Projecto Corazon; a biobehavioral approach to cardiovascular disparities among bereaved Latinxs and non-Latinx whites
With this K-award, Luz Garcini, PhD, MPH aims to address a gap in the literature by understanding how bereavement increases cardiovascular disease (CVD) risk, including detecting relevant ethnic disparities and identifying protective factors during this difficult life transition. The proposed training and mentoring plan will supplement Dr. Garcini’s expertise in health disparities and community-based research with a foundation in CVD and psychoneuroimmunology (PNI) at premiere academic and medical institutions under the mentorship of renowned experts.
This research will use data from a longitudinal study among 96 recently (<3 months) bereaved adults (50% Latino, 50% Non-Latino White) with CVD risk assessments (i.e., glucocorticoid (GC) resistance and inflammation) done at baseline, 6, and 12 months post enrollment. Survey measures of relevant mediators and moderators will take place at each time point, with a qualitative interview done after the last visit. Project Aims include:
- Aim 1: To assess ethnic differences (Latinos, non-Latino Whites) in the association between grief symptoms and CVD risk (GC resistance and inflammation) among bereaved adults cross-sectionally and longitudinally. Hypothesis 1. The strength of the association between grief symptoms and CVD risk will be relatively stronger among Latinos compared to Non-Latino Whites.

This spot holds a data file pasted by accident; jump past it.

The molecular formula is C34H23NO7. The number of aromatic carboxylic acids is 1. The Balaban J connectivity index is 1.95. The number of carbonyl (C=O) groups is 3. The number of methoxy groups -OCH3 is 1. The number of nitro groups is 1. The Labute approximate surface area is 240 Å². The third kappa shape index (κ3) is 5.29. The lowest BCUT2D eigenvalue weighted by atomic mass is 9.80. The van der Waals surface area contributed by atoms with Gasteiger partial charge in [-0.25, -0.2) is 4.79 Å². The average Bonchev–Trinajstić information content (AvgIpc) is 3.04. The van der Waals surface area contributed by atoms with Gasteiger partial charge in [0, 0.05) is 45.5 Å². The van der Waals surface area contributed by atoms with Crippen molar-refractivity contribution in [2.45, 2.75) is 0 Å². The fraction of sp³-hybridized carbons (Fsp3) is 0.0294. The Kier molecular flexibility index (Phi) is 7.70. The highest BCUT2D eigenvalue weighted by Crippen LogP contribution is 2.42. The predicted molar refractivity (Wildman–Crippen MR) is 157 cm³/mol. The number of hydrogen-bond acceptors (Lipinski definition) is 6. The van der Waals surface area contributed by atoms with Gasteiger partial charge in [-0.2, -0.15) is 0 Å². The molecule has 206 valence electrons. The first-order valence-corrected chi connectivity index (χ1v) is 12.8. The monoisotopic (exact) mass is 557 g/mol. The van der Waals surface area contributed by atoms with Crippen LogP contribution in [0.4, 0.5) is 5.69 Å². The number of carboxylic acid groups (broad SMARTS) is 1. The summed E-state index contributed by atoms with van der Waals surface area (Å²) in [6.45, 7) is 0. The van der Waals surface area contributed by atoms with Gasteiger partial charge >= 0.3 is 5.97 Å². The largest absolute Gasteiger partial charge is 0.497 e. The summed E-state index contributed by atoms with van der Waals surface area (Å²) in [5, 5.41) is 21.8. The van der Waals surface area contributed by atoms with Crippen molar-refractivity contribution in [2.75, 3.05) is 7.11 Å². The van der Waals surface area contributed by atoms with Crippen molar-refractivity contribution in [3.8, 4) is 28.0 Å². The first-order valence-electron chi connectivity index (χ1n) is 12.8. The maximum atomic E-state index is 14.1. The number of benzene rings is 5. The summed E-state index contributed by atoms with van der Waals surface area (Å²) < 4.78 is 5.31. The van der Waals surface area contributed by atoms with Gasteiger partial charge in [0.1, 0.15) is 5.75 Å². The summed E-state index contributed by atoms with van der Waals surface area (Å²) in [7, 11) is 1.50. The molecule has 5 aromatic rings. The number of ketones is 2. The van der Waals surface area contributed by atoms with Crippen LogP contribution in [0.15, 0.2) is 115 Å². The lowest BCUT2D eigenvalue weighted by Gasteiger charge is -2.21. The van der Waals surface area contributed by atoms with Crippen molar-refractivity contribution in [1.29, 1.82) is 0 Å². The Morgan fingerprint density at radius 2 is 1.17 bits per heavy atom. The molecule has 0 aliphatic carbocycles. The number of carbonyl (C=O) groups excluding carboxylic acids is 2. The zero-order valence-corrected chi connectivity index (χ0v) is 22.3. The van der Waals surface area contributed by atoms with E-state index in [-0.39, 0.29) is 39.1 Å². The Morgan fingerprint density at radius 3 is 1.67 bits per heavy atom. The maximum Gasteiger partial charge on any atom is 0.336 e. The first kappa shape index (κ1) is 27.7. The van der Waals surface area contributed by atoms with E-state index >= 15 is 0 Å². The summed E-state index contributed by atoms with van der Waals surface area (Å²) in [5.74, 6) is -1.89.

- Aim 2: To identify contextual and cultural factors that facilitate coping with bereavement among Latinos and non-Latino Whites.
The proposed research will provide novel information about mechanisms and predictors that underlie CVD risk in a vulnerable population about which little is known, while also identifying protective factors that foster resilience. The longitudinal design will provide valuable information to identify critical time points for intervention.
Funder: The National Institutes of Health (NIH), National Heart, Lung and Blood Institute (NHLBI)
Project Period: March 2020 – February 2025
PI: Luz Garcini, PhD, MPH